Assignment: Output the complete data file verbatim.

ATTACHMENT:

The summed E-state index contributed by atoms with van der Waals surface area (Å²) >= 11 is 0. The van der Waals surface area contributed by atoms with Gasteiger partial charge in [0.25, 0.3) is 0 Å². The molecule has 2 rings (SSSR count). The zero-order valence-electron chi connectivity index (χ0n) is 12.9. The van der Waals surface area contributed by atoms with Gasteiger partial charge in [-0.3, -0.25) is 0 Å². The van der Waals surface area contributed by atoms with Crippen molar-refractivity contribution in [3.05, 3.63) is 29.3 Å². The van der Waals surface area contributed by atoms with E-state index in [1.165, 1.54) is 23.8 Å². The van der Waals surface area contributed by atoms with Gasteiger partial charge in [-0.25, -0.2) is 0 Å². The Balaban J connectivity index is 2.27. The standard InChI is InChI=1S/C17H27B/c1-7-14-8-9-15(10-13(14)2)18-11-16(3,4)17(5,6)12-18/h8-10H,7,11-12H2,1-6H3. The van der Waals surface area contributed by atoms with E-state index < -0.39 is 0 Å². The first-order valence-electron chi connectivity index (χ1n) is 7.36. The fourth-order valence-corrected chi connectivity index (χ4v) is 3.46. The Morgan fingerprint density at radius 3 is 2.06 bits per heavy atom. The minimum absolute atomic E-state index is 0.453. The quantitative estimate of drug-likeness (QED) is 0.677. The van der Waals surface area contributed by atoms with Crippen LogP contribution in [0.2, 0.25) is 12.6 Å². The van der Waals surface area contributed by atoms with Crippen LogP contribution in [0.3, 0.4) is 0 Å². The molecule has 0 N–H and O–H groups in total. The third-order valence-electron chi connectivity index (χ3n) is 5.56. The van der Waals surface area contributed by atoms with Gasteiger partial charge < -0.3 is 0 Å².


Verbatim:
The summed E-state index contributed by atoms with van der Waals surface area (Å²) >= 11 is 0. The van der Waals surface area contributed by atoms with Gasteiger partial charge in [0.25, 0.3) is 0 Å². The molecule has 2 rings (SSSR count). The zero-order valence-electron chi connectivity index (χ0n) is 12.9. The van der Waals surface area contributed by atoms with Gasteiger partial charge in [-0.3, -0.25) is 0 Å². The van der Waals surface area contributed by atoms with Crippen molar-refractivity contribution in [3.05, 3.63) is 29.3 Å². The van der Waals surface area contributed by atoms with E-state index in [1.165, 1.54) is 23.8 Å². The van der Waals surface area contributed by atoms with Gasteiger partial charge in [-0.25, -0.2) is 0 Å². The Balaban J connectivity index is 2.27. The standard InChI is InChI=1S/C17H27B/c1-7-14-8-9-15(10-13(14)2)18-11-16(3,4)17(5,6)12-18/h8-10H,7,11-12H2,1-6H3. The van der Waals surface area contributed by atoms with E-state index < -0.39 is 0 Å². The first-order valence-electron chi connectivity index (χ1n) is 7.36. The fourth-order valence-corrected chi connectivity index (χ4v) is 3.46. The Morgan fingerprint density at radius 3 is 2.06 bits per heavy atom. The minimum absolute atomic E-state index is 0.453. The quantitative estimate of drug-likeness (QED) is 0.677. The van der Waals surface area contributed by atoms with Crippen LogP contribution in [0.2, 0.25) is 12.6 Å². The van der Waals surface area contributed by atoms with Crippen LogP contribution in [0.3, 0.4) is 0 Å². The molecule has 0 N–H and O–H groups in total. The third-order valence-electron chi connectivity index (χ3n) is 5.56. The van der Waals surface area contributed by atoms with Gasteiger partial charge < -0.3 is 0 Å².